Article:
A pre-nuptial agreement is a special document signed by a couple prior to their marriage, which sets out how their finances should be dealt with in the unlikely event of their divorce.

While pre-nuptial agreements continue to get bad press for their perceived “unromantic” nature, they actually make good financial sense. Think of them as an insurance policy, just as you’d take out contents insurance when moving into a new home.

This is why Attwaters Jameson Hill’s Family Law team is here.

We pledge to provide every client with outstanding personal service and communication, unrivalled industry knowledge and a proven track record of assisting couples in drafting comprehensive pre-nuptial agreements.

Why draft a pre-nuptial agreement?

Since a high-profile Supreme Court case in 2010 set a precedent for Courts attaching more substantial weight to properly prepared pre-nuptial agreements during divorce proceedings, these documents are becoming increasingly popular in this country. They especially make sense if the partners separately own substantial wealth or assets prior to their marriage, particularly if these form part of a family inheritance. As such, they are often used to ringfence family wealth and assets from consideration in future divorce proceedings. They are also helpful for those who have been previously divorced and have ongoing financial commitments.

Essentially, although pre-nuptial agreements are not legally binding in England, judges are expected to give them decisive weight if they believe it is fair to both parties to do so. This may change if the couple’s circumstances have altered significantly since the signing of the agreement (for example, if the couple now has children whose needs must be prioritised).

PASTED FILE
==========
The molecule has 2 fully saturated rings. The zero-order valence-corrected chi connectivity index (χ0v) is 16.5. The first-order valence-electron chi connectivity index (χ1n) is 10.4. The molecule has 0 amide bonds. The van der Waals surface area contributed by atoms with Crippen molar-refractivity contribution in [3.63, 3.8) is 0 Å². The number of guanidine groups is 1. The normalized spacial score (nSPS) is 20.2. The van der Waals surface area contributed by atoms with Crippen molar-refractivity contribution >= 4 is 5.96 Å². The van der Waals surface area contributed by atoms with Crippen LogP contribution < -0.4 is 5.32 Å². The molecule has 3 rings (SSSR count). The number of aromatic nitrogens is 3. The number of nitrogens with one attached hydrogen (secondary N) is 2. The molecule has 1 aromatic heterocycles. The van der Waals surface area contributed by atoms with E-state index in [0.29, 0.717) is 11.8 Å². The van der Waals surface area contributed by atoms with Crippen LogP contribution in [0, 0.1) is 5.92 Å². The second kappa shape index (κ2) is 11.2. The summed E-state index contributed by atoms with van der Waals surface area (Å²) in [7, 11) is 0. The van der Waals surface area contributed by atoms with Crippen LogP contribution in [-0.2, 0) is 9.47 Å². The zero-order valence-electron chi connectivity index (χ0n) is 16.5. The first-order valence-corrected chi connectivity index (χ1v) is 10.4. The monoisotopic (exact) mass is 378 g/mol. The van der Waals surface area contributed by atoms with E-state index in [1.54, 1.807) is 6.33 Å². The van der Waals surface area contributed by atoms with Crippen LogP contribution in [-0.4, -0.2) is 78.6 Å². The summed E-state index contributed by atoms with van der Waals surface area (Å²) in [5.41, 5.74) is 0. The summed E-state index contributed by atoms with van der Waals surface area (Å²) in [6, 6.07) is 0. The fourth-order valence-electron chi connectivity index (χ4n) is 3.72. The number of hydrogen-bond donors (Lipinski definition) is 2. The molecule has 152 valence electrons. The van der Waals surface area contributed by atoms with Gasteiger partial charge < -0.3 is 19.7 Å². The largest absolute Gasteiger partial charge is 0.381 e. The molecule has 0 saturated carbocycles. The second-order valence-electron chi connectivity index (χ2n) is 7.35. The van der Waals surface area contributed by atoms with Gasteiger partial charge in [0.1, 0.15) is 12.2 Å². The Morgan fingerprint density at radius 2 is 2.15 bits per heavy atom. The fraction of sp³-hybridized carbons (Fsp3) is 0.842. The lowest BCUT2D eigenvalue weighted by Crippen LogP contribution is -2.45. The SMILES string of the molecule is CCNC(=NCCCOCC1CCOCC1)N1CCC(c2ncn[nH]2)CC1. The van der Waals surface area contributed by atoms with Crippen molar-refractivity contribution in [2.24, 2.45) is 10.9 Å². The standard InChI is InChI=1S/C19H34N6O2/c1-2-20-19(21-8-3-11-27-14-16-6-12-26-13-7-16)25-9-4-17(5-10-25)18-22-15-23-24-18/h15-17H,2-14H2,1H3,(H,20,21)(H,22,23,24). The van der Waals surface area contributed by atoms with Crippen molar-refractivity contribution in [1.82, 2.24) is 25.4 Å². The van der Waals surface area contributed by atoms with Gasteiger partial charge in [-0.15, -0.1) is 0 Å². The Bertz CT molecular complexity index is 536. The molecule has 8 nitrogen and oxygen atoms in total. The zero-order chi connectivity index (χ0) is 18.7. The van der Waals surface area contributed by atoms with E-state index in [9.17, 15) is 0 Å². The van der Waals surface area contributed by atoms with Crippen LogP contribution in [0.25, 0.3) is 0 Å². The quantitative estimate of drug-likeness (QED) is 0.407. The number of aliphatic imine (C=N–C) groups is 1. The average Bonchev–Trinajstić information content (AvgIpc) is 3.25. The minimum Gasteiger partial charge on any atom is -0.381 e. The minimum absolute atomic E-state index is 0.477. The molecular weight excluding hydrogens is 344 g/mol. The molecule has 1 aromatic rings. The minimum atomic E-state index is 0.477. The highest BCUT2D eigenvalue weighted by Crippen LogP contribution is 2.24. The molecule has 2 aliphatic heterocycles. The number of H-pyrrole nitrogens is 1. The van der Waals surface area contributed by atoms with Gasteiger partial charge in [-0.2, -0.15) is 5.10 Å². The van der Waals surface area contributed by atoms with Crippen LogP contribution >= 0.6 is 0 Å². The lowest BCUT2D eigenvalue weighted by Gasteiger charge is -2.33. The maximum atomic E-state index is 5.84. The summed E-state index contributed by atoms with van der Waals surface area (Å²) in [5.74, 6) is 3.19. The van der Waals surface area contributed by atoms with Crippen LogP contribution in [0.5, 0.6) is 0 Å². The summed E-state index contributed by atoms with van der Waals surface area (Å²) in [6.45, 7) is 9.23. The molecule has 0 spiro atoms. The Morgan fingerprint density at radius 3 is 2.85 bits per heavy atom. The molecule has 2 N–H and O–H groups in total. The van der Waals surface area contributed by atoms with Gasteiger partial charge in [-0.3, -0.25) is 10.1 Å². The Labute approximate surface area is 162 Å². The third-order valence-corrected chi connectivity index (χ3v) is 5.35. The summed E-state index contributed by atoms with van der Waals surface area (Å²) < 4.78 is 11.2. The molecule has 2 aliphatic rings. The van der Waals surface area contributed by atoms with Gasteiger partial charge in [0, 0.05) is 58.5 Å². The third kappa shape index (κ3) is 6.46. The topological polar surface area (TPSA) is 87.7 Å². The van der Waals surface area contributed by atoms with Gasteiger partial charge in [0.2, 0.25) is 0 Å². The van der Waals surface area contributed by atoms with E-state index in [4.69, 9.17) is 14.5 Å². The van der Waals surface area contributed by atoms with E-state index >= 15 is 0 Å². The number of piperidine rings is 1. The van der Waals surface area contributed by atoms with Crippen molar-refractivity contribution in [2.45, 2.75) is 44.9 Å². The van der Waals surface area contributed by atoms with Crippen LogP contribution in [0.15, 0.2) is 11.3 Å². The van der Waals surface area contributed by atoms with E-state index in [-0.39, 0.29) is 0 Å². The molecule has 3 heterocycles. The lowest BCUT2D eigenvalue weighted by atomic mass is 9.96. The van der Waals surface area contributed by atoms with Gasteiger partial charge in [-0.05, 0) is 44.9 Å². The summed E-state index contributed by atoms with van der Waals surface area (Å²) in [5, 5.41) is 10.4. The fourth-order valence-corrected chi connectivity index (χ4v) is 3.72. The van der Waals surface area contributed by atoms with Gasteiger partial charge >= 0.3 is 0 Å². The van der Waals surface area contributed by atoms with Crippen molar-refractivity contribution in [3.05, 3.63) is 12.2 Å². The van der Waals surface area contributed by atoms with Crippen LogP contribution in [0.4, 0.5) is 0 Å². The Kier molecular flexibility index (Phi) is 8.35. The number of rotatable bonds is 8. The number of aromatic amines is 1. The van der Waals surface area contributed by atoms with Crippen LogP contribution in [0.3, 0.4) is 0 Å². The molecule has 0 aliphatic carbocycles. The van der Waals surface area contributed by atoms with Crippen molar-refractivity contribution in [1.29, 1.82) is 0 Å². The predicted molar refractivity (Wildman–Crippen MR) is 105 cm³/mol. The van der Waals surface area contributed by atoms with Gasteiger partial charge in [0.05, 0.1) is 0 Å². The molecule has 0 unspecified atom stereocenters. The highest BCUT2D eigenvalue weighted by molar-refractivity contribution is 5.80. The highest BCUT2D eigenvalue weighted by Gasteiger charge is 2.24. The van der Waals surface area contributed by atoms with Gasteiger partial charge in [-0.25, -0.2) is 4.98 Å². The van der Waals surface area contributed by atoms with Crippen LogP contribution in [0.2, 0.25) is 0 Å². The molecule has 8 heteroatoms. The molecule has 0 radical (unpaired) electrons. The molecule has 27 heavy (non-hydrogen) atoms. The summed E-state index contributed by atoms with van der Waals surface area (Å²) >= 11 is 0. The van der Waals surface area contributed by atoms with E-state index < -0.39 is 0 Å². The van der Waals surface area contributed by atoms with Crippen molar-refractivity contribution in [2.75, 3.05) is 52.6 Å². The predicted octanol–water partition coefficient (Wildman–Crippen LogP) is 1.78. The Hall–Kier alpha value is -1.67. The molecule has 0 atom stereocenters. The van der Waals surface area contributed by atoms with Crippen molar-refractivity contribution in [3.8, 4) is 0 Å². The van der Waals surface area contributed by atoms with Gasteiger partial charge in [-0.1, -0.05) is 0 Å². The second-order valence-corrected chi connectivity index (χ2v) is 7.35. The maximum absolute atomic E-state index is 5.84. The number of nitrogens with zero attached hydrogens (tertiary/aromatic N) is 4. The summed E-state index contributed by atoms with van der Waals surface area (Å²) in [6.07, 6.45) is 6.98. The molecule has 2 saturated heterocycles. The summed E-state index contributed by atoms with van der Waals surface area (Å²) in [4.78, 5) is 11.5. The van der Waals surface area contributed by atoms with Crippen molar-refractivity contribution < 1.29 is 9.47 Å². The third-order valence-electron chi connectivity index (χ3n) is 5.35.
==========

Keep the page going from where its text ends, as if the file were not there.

The Court’s duty during divorce proceedings is to decide on the fairest solution for both parties, having weighed up all of the various aspects in need of consideration. It should therefore be noted that the treatment of pre-nuptial agreements during financial proceedings can vary from case to case.

How do we achieve this?

There are things that couples can do to ensure their pre-nuptial agreement is accorded decisive weight in Court in the event of their separation. For example, both parties should consult an independent Family Law solicitor, who will provide expert advice and assist them in drawing up the agreement. Each partner is also expected to make a full and frank disclosure of all of their wealth and assets, and the agreement must be considered as fair to the needs of both parties. Finally, the agreement should be signed at least six weeks before the date of marriage.

As private wealth specialists, the Family Law team at Attwaters Jameson Hill has considerable expertise in all matters relating to pre-nuptial agreements, particularly where substantial wealth and assets are involved. We’ll work with you to ensure the final agreement has the best chance of being upheld in Court in the unlikely event of a marriage breakdown – just in case.

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